Since the guard on the first level does not make a move to attack me, despite the fact that he can obviously see me, I must assume that he has specific orders to remain in that one place, likely to prevent someone like me from scaling the ladder up to or past the first level. Which means I will need to find some way of distracting him. I look at the rock in my hand. This would not do me any good; even if I tried throwing it at the sentry, he is too high up, and there would be too vast a margin of error. I set it down at the base of the ladder.
I hear the flapping of wings behind me, and I know what I must do. I transmit my thoughts and emotions to my Eagle, willing it to carry out my task. It flies up and over the sentry’s head, the sentry’s face constantly aimed at it. Either this man believes that he is a cat, or he is simply a moron; I will assume the latter.
I take this moment to scale the ladder, quickly ascending the rungs, hand over hand, foot over foot. In half a minute, I reach the first landing, where the sentry has his back to me as he is occupied with my Eagle, repeatedly slashing at it idiotically as it changes the shape of the blackmist that makes up its small body to make way for every swing. I slice off the arm that had been swinging his sword, grab him in a headlock, and pick him up and drop him off of the ledge I had come from. He hist the ground with a thud; I can see that he is still breathing, but he is clearly unconscious.
When I turn around, I spy, at the base of the solid rock wall in front of me, a tunnel, far too small for anybody to crawl through. I wonder what purpose that could possibly serve.
Then I return to the ladder and continue my climb up to the top ledge. Sure enough, another guard awaits me; I quickly do away with him with a stab through the heart. That problem taken care of, I continue forward until I realize that this is not flat on the actual mountainside but a large, vertical shaft of land, like a narrow mesa or plateau. I find myself standing at the edge of the plateau opposite the ladder, looking down at two more guards standing on this side of a wide, gaping abyss, on the other side of which I can just make out a small, familiar pillar with a red dot flat on top.
The Eagle flaps in wait in the small grotto below me. I mentally call out to it, and I am gripped by a new, unfamiliar sensation, one that scares me at first. I feel as if I am being gently but steadily lifted out of my own body and placed in that of my Eagle. At first, all I see is total darkness, the shade of blackmist. But when I open my eyes—my Eagle’s eyes—it is like looking at a completely different world.
There is no time to ponder over this new perspective, however—after all, Vandheer Lorde continues to live—so I expedite the process of getting used to this new form. I jump around in circles on my twig-like legs, lift up and give a couple flaps of my wings…and spot the small tunnel again. Perfect.
I hop unsteadily toward the ledge and pause for a moment before realizing that the longer I wait here, the less willing I will be to just get this over with. And I push off with my legs, flapping my wings in perfect balance with the air pressure above and below me, and I lean forward slightly, aiming at the rock I had left at the base of the ladder.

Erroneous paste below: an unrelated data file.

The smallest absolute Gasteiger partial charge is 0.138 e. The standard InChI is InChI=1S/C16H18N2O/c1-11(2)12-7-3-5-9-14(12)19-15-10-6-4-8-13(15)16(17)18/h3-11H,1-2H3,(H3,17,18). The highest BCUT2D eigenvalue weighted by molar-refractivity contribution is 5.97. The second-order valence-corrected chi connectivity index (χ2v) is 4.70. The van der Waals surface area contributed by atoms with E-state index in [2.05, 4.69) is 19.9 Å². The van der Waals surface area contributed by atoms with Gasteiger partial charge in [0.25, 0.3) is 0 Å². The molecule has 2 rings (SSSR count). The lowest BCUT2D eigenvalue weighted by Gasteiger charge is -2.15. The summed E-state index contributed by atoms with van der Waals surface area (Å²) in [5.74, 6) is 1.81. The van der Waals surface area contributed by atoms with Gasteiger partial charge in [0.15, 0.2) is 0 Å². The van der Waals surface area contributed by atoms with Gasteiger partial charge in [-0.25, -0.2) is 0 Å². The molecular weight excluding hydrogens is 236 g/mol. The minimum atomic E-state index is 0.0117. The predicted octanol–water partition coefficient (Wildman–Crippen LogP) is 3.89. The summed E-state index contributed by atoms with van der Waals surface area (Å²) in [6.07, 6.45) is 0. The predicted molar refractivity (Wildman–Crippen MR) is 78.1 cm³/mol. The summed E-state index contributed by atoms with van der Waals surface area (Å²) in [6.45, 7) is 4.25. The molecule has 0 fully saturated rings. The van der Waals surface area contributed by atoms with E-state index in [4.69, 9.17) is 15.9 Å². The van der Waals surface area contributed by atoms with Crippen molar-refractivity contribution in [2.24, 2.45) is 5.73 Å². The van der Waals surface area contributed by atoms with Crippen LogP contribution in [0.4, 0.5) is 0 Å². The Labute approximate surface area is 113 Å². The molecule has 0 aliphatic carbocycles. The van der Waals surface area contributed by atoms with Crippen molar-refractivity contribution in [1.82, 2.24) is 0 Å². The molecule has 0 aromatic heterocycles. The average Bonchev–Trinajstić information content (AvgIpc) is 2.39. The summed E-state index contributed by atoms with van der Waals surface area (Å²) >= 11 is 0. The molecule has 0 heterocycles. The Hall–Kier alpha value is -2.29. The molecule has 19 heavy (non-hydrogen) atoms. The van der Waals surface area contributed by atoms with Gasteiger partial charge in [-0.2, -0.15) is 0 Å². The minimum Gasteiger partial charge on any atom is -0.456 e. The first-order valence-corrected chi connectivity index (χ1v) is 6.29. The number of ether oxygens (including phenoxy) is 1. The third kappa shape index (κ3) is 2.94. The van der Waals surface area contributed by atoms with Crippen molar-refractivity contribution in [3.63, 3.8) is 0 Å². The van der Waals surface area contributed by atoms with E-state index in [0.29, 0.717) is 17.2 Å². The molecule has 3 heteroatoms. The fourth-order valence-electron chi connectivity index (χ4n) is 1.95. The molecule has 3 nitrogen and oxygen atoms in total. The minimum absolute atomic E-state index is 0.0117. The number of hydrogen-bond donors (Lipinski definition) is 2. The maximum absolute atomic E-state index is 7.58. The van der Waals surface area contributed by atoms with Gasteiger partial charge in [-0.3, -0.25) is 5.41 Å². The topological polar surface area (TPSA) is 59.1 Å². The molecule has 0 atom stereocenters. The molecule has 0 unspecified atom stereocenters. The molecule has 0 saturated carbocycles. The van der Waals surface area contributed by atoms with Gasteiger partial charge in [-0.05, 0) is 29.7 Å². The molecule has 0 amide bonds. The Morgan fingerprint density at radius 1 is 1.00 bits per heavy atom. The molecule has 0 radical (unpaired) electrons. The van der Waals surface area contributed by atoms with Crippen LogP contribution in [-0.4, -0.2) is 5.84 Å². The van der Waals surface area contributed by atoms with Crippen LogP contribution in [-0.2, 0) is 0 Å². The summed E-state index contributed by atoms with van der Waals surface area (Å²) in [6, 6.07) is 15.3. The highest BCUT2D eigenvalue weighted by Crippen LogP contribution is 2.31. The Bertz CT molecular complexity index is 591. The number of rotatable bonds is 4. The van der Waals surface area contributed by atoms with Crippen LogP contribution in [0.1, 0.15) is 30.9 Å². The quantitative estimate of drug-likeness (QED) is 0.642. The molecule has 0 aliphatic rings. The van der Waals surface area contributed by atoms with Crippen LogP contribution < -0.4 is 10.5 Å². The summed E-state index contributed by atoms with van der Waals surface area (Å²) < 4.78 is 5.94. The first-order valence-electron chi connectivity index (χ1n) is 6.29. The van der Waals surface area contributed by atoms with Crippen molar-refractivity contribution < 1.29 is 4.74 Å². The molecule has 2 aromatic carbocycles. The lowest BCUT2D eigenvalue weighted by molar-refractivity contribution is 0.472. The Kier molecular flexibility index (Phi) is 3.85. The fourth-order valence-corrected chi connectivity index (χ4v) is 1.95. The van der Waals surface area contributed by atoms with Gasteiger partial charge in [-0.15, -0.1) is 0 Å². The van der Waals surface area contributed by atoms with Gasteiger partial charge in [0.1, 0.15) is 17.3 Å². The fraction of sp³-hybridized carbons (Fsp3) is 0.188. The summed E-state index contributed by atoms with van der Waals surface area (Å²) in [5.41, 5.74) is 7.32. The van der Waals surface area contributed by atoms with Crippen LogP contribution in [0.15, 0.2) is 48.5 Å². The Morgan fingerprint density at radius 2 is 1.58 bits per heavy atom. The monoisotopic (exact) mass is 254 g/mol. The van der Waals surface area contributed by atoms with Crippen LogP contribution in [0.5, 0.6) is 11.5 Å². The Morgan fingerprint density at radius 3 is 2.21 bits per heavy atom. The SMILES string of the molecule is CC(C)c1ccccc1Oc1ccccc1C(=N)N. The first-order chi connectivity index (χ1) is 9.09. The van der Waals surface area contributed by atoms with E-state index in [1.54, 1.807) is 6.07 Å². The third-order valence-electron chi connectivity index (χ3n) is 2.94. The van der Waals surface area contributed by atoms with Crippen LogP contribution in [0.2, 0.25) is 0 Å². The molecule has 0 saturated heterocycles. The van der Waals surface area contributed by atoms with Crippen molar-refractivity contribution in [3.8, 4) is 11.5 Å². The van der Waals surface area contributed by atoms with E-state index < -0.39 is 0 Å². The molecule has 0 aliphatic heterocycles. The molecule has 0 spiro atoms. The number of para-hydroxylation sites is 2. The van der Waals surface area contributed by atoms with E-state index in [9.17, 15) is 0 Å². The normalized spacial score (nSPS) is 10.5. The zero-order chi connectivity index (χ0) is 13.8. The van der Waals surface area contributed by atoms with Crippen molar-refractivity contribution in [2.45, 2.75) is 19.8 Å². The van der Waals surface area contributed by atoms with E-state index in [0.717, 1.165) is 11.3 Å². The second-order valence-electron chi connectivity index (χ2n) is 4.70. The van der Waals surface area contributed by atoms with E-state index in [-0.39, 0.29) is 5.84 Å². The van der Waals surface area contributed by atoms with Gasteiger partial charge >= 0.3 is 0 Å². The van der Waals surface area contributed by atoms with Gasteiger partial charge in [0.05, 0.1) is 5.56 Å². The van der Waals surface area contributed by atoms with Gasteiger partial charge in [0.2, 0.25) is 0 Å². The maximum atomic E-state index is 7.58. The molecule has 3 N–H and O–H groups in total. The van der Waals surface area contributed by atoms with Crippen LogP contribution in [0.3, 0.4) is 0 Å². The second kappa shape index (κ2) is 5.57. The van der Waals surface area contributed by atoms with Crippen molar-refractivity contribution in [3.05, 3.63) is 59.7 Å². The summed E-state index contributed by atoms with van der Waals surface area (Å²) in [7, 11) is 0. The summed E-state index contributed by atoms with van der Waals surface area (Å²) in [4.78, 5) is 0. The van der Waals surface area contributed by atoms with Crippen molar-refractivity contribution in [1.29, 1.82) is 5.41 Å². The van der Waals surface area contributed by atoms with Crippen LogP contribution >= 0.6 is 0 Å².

The rock and the ground rush up at me quickly, and I panic, unused to this intense feeling of falling. I will by mind to unfreeze and tilt my body up at the last second, lifting up into the air once again. I flap my wings and lean to the right, turning around to prepare for another go. I dive-bomb the rock, this time lining up perfectly with it and gripping it tightly in my talons.
I feel myself being drained at a steady rate, and I know I must hurry. So I fly back up into the first-level grotto and drift toward the small tunnel at the base of the wall. I just fit! It shoot through the tunnel, and before I know it, I am on the other side of the tall shaft of land and already past the guards and flying over the vast abyss. My eyes are trained intently on the bridge-controlling button.
I slow myself as I approach the small pillar, and when I am flapping my wings directly above it, I drop the rock, which lands perfectly on the button. This time, there is no warning in the form of grinding gears; the bridge literally shoots out of the ground beneath the pillar and practically slams into the cliff face near the startled guards.
I immediately break the direct connection with the Eagle and find myself once again in my own body, standing on the plateau. I feel woozy. Not so much that I fall over, but I still must take a moment to regain my fluctuating balance.
Once I am in fighting condition again, I leap. As I fall down toward the guards, I point my sword tip at one of their heads. My blade pierces his body straight through his head down to his chest. I land with a jolt in the blackmist occupying the space that this guard’s body had occupied just moments ago.
As for the other—I find that I like this guard. Because he is so scared out of his wits that he actually surrenders without a fight even beginning.
“Please, sir! Don’t hurt me! I promise I won’t hurt you! Just let me be!” he pleads. And I give him a smile and a nod and walk past him, crossing the bridge in three minutes and meeting up with my Eagle on the other side.
So this is what it truly means to be armed with wings. The Eagle is my partner in this whole ordeal. Someone I can honestly say is on my side, and someone who is actually willing to aid me directly in my fight.